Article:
Nearly 90 percent of faculty and staff are satisfied with the services provided by Information Technology Services, according to an online survey by the department conducted in March. Fred Estrella, chief information technology officer, said the survey measured overall satisfaction of support and training services, information security, equipment usage, and administrative systems including LOUIE, PeopleSoft Financials and Business Objects. The survey results are available here.
Pat Haeuser, vice president for Planning and Institutional Research, said the university has submitted its 2013-14 operating budget to the Arizona Board of Regents. The board requested budgets include a contingency for funding in Gov. Jan Brewer’s proposed state budget that allocates parity funding to NAU and Arizona State University as well as performance funding for all three universities. ABOR is expected to consider the universities’ budgets during its regularly scheduled meeting next week in Flagstaff.
Christy Farley, vice president for Government Affairs and Business Partnerships, said that Rep. Andy Tobin, Arizona Speaker of the House, addressed students and attendees during a ceremony at NAU-Yavapai on May 31 in Prescott Valley, Ariz. Fourteen students comprised the first graduating class to earn degrees through the innovative partnership with Yavapai College that began in 2010.
A national movement to freeze tuition and fees is afoot, said President John Haeger. The University of Nebraska and Ohio State University recently announced self-imposed freezes on in-state tuition for the 2013-14 academic year, while last week Wisconsin Legislature’s Joint Finance Committee voted 14-2 to freeze tuition and tax dollars for the state’s university system. NAU’s annual modest tuition increases are structured to support the Pledge program, and include lower rates at NAU-Yavapai, NAU-Yuma, online and at Extended Campus sites, which Haeger said “might become increasingly difficult to maintain.”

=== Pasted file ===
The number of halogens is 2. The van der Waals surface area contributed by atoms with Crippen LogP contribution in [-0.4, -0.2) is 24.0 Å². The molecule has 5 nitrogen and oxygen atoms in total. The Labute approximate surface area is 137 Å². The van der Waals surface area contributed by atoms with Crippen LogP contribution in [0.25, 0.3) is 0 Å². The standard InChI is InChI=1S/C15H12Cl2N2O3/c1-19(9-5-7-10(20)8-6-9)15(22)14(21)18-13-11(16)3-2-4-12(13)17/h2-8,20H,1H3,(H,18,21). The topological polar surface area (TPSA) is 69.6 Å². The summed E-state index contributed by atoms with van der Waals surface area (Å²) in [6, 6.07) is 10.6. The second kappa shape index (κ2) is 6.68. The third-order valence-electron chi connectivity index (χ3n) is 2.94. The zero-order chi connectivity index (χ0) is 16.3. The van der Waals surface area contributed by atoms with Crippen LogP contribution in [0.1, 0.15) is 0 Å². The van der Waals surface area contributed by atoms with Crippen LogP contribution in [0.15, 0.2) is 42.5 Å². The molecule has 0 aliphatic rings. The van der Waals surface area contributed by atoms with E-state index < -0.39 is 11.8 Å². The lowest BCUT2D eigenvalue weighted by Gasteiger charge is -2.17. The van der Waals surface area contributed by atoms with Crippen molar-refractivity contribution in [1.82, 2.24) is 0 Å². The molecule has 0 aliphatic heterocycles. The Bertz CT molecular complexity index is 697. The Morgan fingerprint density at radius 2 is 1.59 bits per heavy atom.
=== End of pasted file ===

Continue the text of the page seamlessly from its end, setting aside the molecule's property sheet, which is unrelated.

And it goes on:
The university is exploring several ways to streamline, shorten and improve commencement ceremonies, Haeger said. “The number of students participating in ceremonies is increasing, as is the number of students attending commencement,” he said. Haeger also said several options are being discussed to improve the sound system in the Skydome.
Traffic patterns will be altered on north campus while the Science and Health building is under construction, said Jennus Burton, vice president for Finance and Administration. Construction on the new building is underway and expected to be completed in the spring of 2015. Parking lot 10 will close and traffic on Osborne Drive will be restricted to construction vehicles.
Plans to upgrade Wall Aquatic Center are in the early stages, with a construction proposal likely to be presented to ABOR early next year. A proposed two-phase project would include a new aquatic facility, six indoor and six outdoor tennis courts and a multipurpose recreation field. Both the men and women’s tennis teams compete in the Big Sky Conference but have no facilities to practice on campus.
The Facility Services website features two capital project maps to inform the campus community on ongoing construction. Summer building and infrastructure maps and spreadsheets display current projects on campus. The maps soon will have interactive features that detail each project, according to John Morris, associate vice president for Facility Services.
The third session of freshman orientation is underway this week and more than 1,500 students are on campus, according to David Bousquet, senior vice president for Enrollment Management and Student Affairs.